Why Room EQ?

1. MathAudio Room EQ applies a state-of-the-art multipoint correction algorithm

The frequency response of your room is very different in every point of the room. "Good" equalization in one point can worsen the sound in the neighboring point. Single-point equalization is not reliable and cannot be used in a professional room correction system. On the other hand, the multipoint equalization is not simple: both the volume and the phase of the testing signal are very different in different points of the room. Simple averaging is not applicable. MathAudio Room EQ applies a state-of-the-art multipoint correction algorithm which ensures the best possible improvement in every point of the listening area.

2. MathAudio Room EQ doesn’t add pre-echo to the sound

Pre-echo (pre-ringing, pre-reverberation) is a kind of distortion which is present in the sound of a lot of modern digital room correction systems. MathAudio Room EQ is free of this problem (see the impulse response plots below).

Impulse responses

We live in the world where pre-echo is absent. A guitar string doesn’t sound before you touch it. Analog electronic circuits also don’t create pre-echo. Pre-echo came to our life together with digital processors. For example, you can hear pre-echo in MP3 recordings. Of course, it is not a problem of digital processors, it is a drawback of the mathematical algorithms that are used to process the sound. It is possible to make a digital room correction system which doesn’t add any amount of pre-echo to the sound. MathAudio Room EQ is such system.

If you want to check the presence/absence of pre-echo in the sound of any room correction system, you can use the following simple method. Download this audio file which contains a Kronecker delta function. Process it in your DAW by means of the room correction plug-in and save it as a WAV file. Open the WAV file in a wave editor (e.g. Wavosaur) and “stretch” the waveform along both horizontal and vertical axes to see “pre-reverberation” and “post-reverberation” which is added to the sound by the room correction system. Post-reverberation is necessary to compensate for the room resonances created by the natural post-reverberation of your room. Pre-reverberation is an unnatural digital artifact which distorts the sound in your room. Thus you can visually compare the amount of pre-reverberation in different room correction systems.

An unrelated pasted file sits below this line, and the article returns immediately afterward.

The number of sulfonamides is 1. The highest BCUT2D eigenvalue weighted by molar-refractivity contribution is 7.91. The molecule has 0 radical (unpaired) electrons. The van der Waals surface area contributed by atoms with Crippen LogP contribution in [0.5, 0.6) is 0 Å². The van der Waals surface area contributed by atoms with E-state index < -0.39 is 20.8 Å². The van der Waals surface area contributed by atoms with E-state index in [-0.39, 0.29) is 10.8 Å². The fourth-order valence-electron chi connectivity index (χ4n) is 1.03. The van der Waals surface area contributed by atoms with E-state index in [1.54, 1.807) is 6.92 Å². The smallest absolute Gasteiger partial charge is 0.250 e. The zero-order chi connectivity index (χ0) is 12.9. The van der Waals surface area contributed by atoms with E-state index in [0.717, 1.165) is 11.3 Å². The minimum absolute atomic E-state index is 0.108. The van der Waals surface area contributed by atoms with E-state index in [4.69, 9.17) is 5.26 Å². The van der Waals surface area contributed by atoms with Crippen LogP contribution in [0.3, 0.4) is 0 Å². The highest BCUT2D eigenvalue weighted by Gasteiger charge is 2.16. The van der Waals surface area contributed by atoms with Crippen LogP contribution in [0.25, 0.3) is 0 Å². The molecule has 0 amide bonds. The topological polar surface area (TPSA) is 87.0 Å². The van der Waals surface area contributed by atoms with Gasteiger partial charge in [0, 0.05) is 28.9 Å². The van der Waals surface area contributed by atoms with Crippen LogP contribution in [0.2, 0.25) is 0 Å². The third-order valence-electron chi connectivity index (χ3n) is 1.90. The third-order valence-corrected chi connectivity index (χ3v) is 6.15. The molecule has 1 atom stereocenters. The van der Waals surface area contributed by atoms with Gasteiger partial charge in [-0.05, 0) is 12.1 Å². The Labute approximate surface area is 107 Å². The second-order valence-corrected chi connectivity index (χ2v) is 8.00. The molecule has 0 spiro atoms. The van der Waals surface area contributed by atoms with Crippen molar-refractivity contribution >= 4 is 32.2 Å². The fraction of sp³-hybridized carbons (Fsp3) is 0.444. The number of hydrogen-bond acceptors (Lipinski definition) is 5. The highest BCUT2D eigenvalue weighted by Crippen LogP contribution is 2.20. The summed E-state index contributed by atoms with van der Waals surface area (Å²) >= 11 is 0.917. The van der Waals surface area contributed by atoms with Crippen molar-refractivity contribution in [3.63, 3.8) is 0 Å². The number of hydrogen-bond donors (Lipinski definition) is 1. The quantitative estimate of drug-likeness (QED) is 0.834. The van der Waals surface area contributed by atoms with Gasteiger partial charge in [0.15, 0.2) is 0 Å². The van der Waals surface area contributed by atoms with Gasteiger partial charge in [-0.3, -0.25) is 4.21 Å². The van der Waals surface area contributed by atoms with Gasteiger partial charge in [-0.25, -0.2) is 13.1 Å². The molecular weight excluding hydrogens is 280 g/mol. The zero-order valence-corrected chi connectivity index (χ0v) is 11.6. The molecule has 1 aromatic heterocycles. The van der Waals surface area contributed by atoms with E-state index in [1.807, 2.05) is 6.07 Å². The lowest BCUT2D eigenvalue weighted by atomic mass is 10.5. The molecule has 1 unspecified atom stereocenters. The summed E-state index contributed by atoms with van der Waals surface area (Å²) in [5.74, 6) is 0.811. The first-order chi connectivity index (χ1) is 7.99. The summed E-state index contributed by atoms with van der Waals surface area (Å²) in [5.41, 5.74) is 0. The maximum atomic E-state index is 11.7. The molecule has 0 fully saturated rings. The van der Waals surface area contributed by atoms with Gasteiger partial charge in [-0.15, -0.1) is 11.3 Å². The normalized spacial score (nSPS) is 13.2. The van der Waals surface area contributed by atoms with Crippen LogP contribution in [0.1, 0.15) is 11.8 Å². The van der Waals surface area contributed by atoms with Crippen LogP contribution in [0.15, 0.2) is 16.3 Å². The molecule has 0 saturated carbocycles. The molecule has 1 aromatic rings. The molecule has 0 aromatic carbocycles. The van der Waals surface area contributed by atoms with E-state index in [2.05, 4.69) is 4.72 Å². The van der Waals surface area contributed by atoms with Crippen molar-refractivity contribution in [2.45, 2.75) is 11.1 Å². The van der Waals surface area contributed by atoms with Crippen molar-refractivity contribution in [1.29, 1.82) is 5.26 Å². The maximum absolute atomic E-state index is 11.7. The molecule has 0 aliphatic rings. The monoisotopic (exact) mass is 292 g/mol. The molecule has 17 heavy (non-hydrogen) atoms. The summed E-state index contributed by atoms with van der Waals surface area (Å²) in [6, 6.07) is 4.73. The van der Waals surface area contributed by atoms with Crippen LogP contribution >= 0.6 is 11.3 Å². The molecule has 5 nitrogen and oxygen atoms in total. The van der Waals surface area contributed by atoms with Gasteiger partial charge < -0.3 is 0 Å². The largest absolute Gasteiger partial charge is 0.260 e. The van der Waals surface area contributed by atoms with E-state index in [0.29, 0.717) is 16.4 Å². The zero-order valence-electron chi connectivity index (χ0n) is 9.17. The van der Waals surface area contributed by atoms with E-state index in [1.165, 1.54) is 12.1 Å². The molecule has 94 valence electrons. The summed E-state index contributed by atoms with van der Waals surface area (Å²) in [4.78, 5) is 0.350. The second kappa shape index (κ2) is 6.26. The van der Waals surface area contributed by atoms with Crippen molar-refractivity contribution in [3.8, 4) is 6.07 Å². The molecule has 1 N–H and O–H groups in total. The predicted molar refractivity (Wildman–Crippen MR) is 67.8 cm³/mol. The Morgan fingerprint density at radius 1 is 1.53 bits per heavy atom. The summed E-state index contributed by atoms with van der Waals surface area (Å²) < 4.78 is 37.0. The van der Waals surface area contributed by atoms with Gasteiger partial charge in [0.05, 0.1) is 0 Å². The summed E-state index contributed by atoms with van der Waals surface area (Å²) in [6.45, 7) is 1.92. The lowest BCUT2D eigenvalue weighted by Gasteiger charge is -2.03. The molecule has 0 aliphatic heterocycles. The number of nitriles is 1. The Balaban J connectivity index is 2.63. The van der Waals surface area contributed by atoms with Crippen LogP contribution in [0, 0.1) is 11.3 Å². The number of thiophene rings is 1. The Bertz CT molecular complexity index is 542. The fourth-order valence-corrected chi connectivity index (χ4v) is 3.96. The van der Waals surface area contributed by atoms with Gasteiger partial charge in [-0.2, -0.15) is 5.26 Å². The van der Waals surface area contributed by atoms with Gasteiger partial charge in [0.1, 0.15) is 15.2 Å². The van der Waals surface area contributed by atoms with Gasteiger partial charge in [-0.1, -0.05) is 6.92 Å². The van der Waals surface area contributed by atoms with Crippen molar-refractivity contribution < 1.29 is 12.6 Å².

3. MathAudio Room EQ doesn’t overcompensate your room

The result of the digital room correction is heavily dependent on the correctly chosen amount of the correction. Both undercompensation and overcompensation should be avoided. Unfortunately, automatic room correction systems are not as smart as they pretend to be. In particular, they try to “make everything flat”. However, the “dead flat” frequency response is often not the best one. As a result, the automatically chosen amount of room correction is often far from the optimum one.

The vertical slider of MathAudio Room EQ allows you to manually choose the optimum amount of the room correction in real-time mode and thus to avoid the overcompensation of your room. Rooms with traditional acoustic treatment usually need a smaller amount of digital correction than conventional rooms.

4. MathAudio Room EQ doesn’t use any kind of resampling

The performance of all types of digital equalizers depends on the sample rate. It is impossible to make a digital filter which could work the same way if we would change the sample rate of the audio signal. Modern room correction systems must support a lot of standard sample rates. There is a simple method to solve this problem: resampling. Resampling is a method of transformation of the audio signal which allows the developer to use a single digital filter for all sample rates. For example, the sample rate of the original sound (e.g. 96 kHz) can be resampled to the sample rate of the filter (e.g. 48 kHz) and then resampled once again to the sample rate of the output signal (96 kHz). The downside of this method is that the resampling adds some distortion to the sound.

MathAudio Room EQ doesn’t use any kind of resamping in its filters. It natively supports the following standard sample rates: 44056 Hz, 44100 Hz, 47250 Hz, 48000 Hz, 50000 Hz, 50400 Hz, 88200 Hz, 96000 Hz, 176400 Hz, 192000 Hz, 352800 Hz, 384000 Hz.

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